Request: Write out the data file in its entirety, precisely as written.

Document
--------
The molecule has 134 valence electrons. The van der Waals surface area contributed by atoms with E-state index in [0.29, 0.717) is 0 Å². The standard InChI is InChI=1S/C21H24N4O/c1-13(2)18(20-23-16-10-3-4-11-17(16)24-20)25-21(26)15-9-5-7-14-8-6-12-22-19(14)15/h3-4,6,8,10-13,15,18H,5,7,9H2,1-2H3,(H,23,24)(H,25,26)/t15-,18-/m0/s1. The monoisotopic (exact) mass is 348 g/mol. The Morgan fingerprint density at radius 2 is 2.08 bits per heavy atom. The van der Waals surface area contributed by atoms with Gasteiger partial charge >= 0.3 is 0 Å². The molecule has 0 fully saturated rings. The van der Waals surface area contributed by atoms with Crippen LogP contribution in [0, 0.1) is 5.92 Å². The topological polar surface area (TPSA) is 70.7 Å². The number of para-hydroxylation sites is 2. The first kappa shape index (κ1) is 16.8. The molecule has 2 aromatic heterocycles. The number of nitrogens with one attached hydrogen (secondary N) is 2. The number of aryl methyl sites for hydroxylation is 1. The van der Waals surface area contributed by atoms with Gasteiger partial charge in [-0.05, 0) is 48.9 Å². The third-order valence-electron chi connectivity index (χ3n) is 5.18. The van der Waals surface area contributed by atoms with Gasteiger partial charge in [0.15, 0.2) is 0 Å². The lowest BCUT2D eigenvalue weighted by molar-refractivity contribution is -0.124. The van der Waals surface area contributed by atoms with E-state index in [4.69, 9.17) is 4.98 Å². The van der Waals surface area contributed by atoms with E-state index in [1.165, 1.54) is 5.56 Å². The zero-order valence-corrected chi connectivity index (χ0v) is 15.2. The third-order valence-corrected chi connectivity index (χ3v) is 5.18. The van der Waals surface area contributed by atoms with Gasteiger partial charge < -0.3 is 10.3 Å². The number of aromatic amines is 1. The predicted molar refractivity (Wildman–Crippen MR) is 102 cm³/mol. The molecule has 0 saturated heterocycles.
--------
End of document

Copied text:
The molecule has 134 valence electrons. The van der Waals surface area contributed by atoms with E-state index in [0.29, 0.717) is 0 Å². The standard InChI is InChI=1S/C21H24N4O/c1-13(2)18(20-23-16-10-3-4-11-17(16)24-20)25-21(26)15-9-5-7-14-8-6-12-22-19(14)15/h3-4,6,8,10-13,15,18H,5,7,9H2,1-2H3,(H,23,24)(H,25,26)/t15-,18-/m0/s1. The monoisotopic (exact) mass is 348 g/mol. The Morgan fingerprint density at radius 2 is 2.08 bits per heavy atom. The van der Waals surface area contributed by atoms with Gasteiger partial charge >= 0.3 is 0 Å². The molecule has 0 fully saturated rings. The van der Waals surface area contributed by atoms with Crippen LogP contribution in [0, 0.1) is 5.92 Å². The topological polar surface area (TPSA) is 70.7 Å². The number of para-hydroxylation sites is 2. The first kappa shape index (κ1) is 16.8. The molecule has 2 aromatic heterocycles. The number of nitrogens with one attached hydrogen (secondary N) is 2. The number of aryl methyl sites for hydroxylation is 1. The van der Waals surface area contributed by atoms with Gasteiger partial charge in [-0.05, 0) is 48.9 Å². The third-order valence-electron chi connectivity index (χ3n) is 5.18. The van der Waals surface area contributed by atoms with Gasteiger partial charge in [0.15, 0.2) is 0 Å². The lowest BCUT2D eigenvalue weighted by molar-refractivity contribution is -0.124. The van der Waals surface area contributed by atoms with E-state index in [4.69, 9.17) is 4.98 Å². The van der Waals surface area contributed by atoms with E-state index in [1.165, 1.54) is 5.56 Å². The zero-order valence-corrected chi connectivity index (χ0v) is 15.2. The third-order valence-corrected chi connectivity index (χ3v) is 5.18. The van der Waals surface area contributed by atoms with Gasteiger partial charge < -0.3 is 10.3 Å². The number of aromatic amines is 1. The predicted molar refractivity (Wildman–Crippen MR) is 102 cm³/mol. The molecule has 0 saturated heterocycles.